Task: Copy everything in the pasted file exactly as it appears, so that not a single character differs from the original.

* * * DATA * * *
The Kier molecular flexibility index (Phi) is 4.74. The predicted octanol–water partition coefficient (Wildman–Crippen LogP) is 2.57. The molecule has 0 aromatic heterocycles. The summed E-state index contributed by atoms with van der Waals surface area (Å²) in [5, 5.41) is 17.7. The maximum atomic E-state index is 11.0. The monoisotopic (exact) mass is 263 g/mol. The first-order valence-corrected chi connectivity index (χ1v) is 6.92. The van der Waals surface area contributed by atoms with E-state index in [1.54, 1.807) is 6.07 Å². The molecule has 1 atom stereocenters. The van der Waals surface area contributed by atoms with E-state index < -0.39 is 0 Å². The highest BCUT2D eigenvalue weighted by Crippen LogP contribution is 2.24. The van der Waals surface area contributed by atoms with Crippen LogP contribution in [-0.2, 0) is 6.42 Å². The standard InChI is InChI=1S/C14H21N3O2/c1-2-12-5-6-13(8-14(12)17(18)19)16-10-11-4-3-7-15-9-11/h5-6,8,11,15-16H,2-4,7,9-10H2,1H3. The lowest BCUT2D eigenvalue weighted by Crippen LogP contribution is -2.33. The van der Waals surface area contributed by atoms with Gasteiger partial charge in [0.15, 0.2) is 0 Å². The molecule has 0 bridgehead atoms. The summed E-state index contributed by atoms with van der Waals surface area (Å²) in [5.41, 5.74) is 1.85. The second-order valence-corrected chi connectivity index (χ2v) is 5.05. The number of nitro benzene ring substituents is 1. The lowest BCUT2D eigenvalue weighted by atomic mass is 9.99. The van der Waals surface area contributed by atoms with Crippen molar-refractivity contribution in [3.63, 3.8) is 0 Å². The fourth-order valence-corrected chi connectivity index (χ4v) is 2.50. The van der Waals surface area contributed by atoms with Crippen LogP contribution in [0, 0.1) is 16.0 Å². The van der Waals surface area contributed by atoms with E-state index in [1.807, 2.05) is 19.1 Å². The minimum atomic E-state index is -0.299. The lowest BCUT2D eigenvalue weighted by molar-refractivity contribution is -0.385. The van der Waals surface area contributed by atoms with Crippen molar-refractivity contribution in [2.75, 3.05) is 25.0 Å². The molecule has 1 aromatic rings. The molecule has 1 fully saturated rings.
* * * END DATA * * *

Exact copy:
The Kier molecular flexibility index (Phi) is 4.74. The predicted octanol–water partition coefficient (Wildman–Crippen LogP) is 2.57. The molecule has 0 aromatic heterocycles. The summed E-state index contributed by atoms with van der Waals surface area (Å²) in [5, 5.41) is 17.7. The maximum atomic E-state index is 11.0. The monoisotopic (exact) mass is 263 g/mol. The first-order valence-corrected chi connectivity index (χ1v) is 6.92. The van der Waals surface area contributed by atoms with E-state index in [1.54, 1.807) is 6.07 Å². The molecule has 1 atom stereocenters. The van der Waals surface area contributed by atoms with E-state index < -0.39 is 0 Å². The highest BCUT2D eigenvalue weighted by Crippen LogP contribution is 2.24. The van der Waals surface area contributed by atoms with Crippen LogP contribution in [-0.2, 0) is 6.42 Å². The standard InChI is InChI=1S/C14H21N3O2/c1-2-12-5-6-13(8-14(12)17(18)19)16-10-11-4-3-7-15-9-11/h5-6,8,11,15-16H,2-4,7,9-10H2,1H3. The lowest BCUT2D eigenvalue weighted by Crippen LogP contribution is -2.33. The van der Waals surface area contributed by atoms with Gasteiger partial charge in [0.15, 0.2) is 0 Å². The molecule has 0 bridgehead atoms. The summed E-state index contributed by atoms with van der Waals surface area (Å²) in [5.41, 5.74) is 1.85. The second-order valence-corrected chi connectivity index (χ2v) is 5.05. The number of nitro benzene ring substituents is 1. The lowest BCUT2D eigenvalue weighted by atomic mass is 9.99. The van der Waals surface area contributed by atoms with Crippen molar-refractivity contribution in [3.63, 3.8) is 0 Å². The fourth-order valence-corrected chi connectivity index (χ4v) is 2.50. The van der Waals surface area contributed by atoms with Crippen LogP contribution in [0, 0.1) is 16.0 Å². The van der Waals surface area contributed by atoms with E-state index in [1.807, 2.05) is 19.1 Å². The minimum atomic E-state index is -0.299. The lowest BCUT2D eigenvalue weighted by molar-refractivity contribution is -0.385. The van der Waals surface area contributed by atoms with Crippen molar-refractivity contribution in [2.75, 3.05) is 25.0 Å². The molecule has 1 aromatic rings. The molecule has 1 fully saturated rings.